Linoleum vs. Vinyl

Vinyl and Linoleum are similar flooring products. Both are easy to clean, fairly inexpensive, and easy to install or have installed. There are some differences in the material, maintenance, appearance, and installation that consumers should be aware of before committing to a purchase.


Linoleum flooring is made from linoxyn, a solidified linseed oil, combined with tree resins, wood flour and cork dust. These natural, renewable, and biodegradable materials are perfect for consumers looking for environmentally friendly flooring. Eco-conscious consumers may be more comfortable using this natural flooring for kitchens, bathrooms, or children’s play rooms.  Linoleum is generally less expensive than wood or ceramic tile flooring, but will cost a bit more than vinyl at $2-5 per square foot.

Vinyl flooring is made from synthetic materials such as colored polyvinyl chloride (PVC) that is formed into sheets. Vinyl tiles can start at as little as 50 cents per tile. This waterproof and fire-resistant product is durable, very low maintenance and inexpensive.


While easy to clean, linoleum floors do require some maintenance. Water damage can occur on linoleum, so it is important to apply an annual acrylic coating to protect the floor from the inevitable splashes in a kitchen or bathroom. Because it is only water resistant and not water-proof, this flooring is not the best choice for areas with high moisture and humidity.  Durable linoleum typically lasts for 20-40 years, but the natural elements of this type of flooring can also be more sensitive to harsh chemicals in cleaners. Rips and tears can be replaced with a patch from remnants of the original sheet.

Vinyl floors are completely waterproof. No seal or coating is necessary and any floor cleaner can be used. This impervious material will endure splashes and spills in the bathroom and kitchen. Vinyl tiles would also work well in entryways, laundry rooms, basements, craft rooms, or any other high traffic areas. Keep a few extra tiles on hand in case there is damage to a tile for a very simple replacement.



The design of a linoleum floor is created by adding layers of color. Because the colors run deeper than the surface, the design will withstand years of wear and tear. As the surface begins to wear down, new color granules are revealed, which is why this flooring material lasts for such a long time. There are countless color options available in this material, making it a versatile fit for any room and decor.


If you have fallen in love with a certain look, but do not have the budget for hardwood floors or ceramic tiles, vinyl floors can be designed to mimic these natural flooring materials. Vinyl also offers versatility for the particularly crafty homeowners who can design with different colored tiles, or by cut shapes into the individual tiles to create fun and interesting works of art.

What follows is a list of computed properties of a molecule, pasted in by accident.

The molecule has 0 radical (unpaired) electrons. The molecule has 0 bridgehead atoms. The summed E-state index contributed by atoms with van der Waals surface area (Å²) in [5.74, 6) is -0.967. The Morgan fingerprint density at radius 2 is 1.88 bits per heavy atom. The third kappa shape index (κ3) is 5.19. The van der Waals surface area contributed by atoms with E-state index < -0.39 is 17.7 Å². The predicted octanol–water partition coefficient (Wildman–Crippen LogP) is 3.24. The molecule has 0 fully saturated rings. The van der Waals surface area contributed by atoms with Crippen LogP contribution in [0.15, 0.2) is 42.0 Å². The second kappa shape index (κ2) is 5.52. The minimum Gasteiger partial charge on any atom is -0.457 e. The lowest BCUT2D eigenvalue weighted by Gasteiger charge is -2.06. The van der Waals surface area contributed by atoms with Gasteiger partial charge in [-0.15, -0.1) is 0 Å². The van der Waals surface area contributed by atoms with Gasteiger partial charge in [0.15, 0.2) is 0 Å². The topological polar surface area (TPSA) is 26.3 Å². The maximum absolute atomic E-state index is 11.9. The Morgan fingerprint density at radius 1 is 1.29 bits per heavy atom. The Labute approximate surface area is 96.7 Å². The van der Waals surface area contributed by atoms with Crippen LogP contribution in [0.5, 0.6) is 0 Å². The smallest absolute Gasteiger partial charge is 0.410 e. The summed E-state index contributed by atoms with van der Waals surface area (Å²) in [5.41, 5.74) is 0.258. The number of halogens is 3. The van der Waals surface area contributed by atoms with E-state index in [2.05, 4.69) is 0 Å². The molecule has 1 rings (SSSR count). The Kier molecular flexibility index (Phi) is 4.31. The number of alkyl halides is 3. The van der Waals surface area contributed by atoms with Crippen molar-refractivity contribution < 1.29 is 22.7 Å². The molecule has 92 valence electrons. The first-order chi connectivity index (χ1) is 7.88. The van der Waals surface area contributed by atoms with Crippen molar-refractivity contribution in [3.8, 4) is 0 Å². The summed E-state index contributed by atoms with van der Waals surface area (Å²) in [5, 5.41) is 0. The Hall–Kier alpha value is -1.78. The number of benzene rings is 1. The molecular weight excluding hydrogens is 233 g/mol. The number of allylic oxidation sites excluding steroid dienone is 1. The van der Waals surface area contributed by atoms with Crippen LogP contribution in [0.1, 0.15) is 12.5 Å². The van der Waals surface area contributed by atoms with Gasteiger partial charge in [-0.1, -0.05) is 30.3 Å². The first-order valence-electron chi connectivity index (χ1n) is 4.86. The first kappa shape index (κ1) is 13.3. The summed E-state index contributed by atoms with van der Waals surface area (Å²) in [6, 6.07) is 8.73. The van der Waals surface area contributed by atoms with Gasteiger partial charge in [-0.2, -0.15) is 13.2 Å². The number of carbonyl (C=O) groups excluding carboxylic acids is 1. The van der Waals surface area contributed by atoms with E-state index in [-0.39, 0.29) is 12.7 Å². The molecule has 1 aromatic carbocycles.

Vinyl flooring is available in sheets or in square tiles. Homeowners often choose vinyl tile flooring as a DIY project because it is very simple to install. Installing your own vinyl tiles is a very cost-effective way to replace flooring since the tiles are inexpensive and there is no need to pay for an installer. If you choose linoleum or vinyl sheets; however, it may be wise to let a professional be responsible for the very precise measurements and skillful cuts required to ensure that the sheet will fit the room exactly right. Linoleum also requires a careful application of sealant to protect against water damage. As an amateur fixer upper, I would choose a flooring expert to measure, cut, lay, and seal my linoleum floor.


VOCs are Volatile Organic Compounds which are chemicals released into the air that can cause respiratory issues. When flooring products contain VOCs, there is a concern that the VOCs are trapped in interior rooms, stagnating and creating a long-term health risk. Vinyl flooring emits a small amount of VOCs, but the flooring manufacturers such as Armstrong have developed eco-friendly vinyl sheets that emit lower levels of VOCs. Armstrong and other fabricators have vinyl sheets tested for a FloorScore Certification to guarantee that the product meets indoor air quality standards.  Both vinyl and linoleum flooring will require an adhesive which can contain high levels of VOCs, but concerned consumers can opt for a low-VOC adhesive for the installation process.

The differences between vinyl and linoleum flooring should be enough to help sway the indecisive homeowner one way or the other. If your primary concern is the environmental impact of the flooring that you choose, then linoleum is clearly the way to go. If however, you are in need of remodeling on a tight budget, inexpensive vinyl will meet your needs without sacrificing beauty. Both flooring options offer a huge variety of colors and patterns at a fraction of the cost of hardwood or stone.

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